In a single statement before his meeting with corporate CEOs this morning, President Obama contradicted his own tortured message pushing the Bush tax cuts. Check this out:
I am absolutely convinced that this tax cut plan, while not perfect, will help grow our economy and create jobs in the private sector...
This morning, I hope to elicit ideas from these business leaders that will help us not only climb out of recession, but seize the promise of this moment -- ideas about tax reform; ideas about a balanced approach to regulation that will promote, rather than undermine, growth; ideas that will help encourage businesses to invest in America and American jobs at a time when they're holding nearly $2 trillion on their books.
In an interview last week with National Public Radio, of course, Obama admitted that the Bush tax cuts wouldn't create a single job. Well, you say, Obama's statement today isn't only referring to Bush's income tax cuts - he's referring to the whole package of tax cuts, including the so-called "accelerated depreciation" tax cuts for businesses. And that's where today's contradiction is most acute.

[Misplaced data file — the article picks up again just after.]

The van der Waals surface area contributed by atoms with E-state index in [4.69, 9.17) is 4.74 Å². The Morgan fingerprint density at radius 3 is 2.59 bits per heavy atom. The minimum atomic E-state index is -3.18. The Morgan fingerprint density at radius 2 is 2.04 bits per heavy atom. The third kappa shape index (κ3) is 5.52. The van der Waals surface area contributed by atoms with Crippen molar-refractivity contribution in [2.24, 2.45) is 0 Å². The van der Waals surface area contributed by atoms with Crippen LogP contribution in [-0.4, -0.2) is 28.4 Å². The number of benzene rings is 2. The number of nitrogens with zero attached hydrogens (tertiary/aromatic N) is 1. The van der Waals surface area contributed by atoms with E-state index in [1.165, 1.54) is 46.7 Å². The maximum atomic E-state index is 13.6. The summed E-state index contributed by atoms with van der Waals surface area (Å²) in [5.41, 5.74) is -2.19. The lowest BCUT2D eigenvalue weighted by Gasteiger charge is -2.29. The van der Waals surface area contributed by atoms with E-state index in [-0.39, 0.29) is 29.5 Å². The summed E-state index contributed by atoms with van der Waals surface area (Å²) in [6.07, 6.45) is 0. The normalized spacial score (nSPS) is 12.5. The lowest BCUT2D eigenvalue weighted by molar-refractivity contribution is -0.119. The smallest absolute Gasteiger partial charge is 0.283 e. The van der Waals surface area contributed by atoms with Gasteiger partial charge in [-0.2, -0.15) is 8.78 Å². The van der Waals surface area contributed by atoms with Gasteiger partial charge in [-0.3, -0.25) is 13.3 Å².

How can the president say that those kind of tax cuts will "create jobs in the private sector" when he also admits that corporations "are holding nearly $2 trillion on their books?" This makes no sense. If corporations are flush with cash, then additional cash in the form of tax cuts isn't going to prompt them to do anything other than what they're already doing - namely, hoarding cash and offshoring jobs to cheaper labor markets. As Paul Krugman recently wrote, these kids of tax cuts will "do hardly anything to spur investment given the excess capacity businesses already have."
In his statement, the president insisted that "for me, the most important question about an economic idea is not whether it's good short-term politics or meets somebody's litmus test - it's whether it will help spur businesses, jobs and growth." Clearly, the opposite is true, for if he was thinking about economics rather than "short term politics," he'd realize his own contradictory rationales were a sign that this tax cut package is all about expediency and padding corporate profits and nothing about growing our economy.
And if you believe its a coincidence that he's pushing Bush income-tax cuts and corporate tax cuts just before a meeting with the very corporate CEOs who will most benefits, then I've got some real estate to sell you...